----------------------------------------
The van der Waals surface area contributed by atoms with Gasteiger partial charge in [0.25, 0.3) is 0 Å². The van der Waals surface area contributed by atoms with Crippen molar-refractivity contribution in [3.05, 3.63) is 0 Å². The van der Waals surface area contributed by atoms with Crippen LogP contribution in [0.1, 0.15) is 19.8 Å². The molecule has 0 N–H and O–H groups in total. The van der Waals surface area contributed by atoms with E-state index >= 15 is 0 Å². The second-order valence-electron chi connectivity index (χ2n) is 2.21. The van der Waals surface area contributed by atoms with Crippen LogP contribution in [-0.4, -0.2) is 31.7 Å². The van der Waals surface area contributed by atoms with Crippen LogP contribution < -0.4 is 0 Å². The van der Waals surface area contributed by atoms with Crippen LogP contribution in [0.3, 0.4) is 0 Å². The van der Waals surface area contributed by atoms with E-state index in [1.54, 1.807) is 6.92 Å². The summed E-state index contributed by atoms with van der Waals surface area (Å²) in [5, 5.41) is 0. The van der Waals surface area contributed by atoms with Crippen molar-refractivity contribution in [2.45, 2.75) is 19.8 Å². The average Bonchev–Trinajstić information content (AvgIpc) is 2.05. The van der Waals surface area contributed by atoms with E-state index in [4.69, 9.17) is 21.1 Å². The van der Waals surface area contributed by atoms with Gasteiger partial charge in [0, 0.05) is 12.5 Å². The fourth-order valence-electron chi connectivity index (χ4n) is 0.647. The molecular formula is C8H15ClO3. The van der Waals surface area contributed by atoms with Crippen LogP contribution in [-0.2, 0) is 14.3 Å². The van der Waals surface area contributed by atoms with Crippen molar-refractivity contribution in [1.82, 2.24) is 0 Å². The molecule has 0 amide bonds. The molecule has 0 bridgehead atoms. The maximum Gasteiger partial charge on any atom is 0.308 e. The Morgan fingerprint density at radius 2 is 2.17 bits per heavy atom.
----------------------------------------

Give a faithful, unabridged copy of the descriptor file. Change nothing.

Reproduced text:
The van der Waals surface area contributed by atoms with Gasteiger partial charge in [0.25, 0.3) is 0 Å². The van der Waals surface area contributed by atoms with Crippen molar-refractivity contribution in [3.05, 3.63) is 0 Å². The van der Waals surface area contributed by atoms with Crippen LogP contribution in [0.1, 0.15) is 19.8 Å². The molecule has 0 N–H and O–H groups in total. The van der Waals surface area contributed by atoms with E-state index >= 15 is 0 Å². The second-order valence-electron chi connectivity index (χ2n) is 2.21. The van der Waals surface area contributed by atoms with Crippen LogP contribution in [-0.4, -0.2) is 31.7 Å². The van der Waals surface area contributed by atoms with Crippen LogP contribution < -0.4 is 0 Å². The van der Waals surface area contributed by atoms with Crippen LogP contribution in [0.3, 0.4) is 0 Å². The van der Waals surface area contributed by atoms with E-state index in [1.54, 1.807) is 6.92 Å². The summed E-state index contributed by atoms with van der Waals surface area (Å²) in [5, 5.41) is 0. The van der Waals surface area contributed by atoms with Crippen molar-refractivity contribution in [2.45, 2.75) is 19.8 Å². The average Bonchev–Trinajstić information content (AvgIpc) is 2.05. The van der Waals surface area contributed by atoms with E-state index in [4.69, 9.17) is 21.1 Å². The van der Waals surface area contributed by atoms with Gasteiger partial charge in [0, 0.05) is 12.5 Å². The fourth-order valence-electron chi connectivity index (χ4n) is 0.647. The molecular formula is C8H15ClO3. The van der Waals surface area contributed by atoms with Crippen LogP contribution in [-0.2, 0) is 14.3 Å². The van der Waals surface area contributed by atoms with Crippen molar-refractivity contribution in [1.82, 2.24) is 0 Å². The molecule has 0 amide bonds. The molecule has 0 bridgehead atoms. The maximum Gasteiger partial charge on any atom is 0.308 e. The Morgan fingerprint density at radius 2 is 2.17 bits per heavy atom.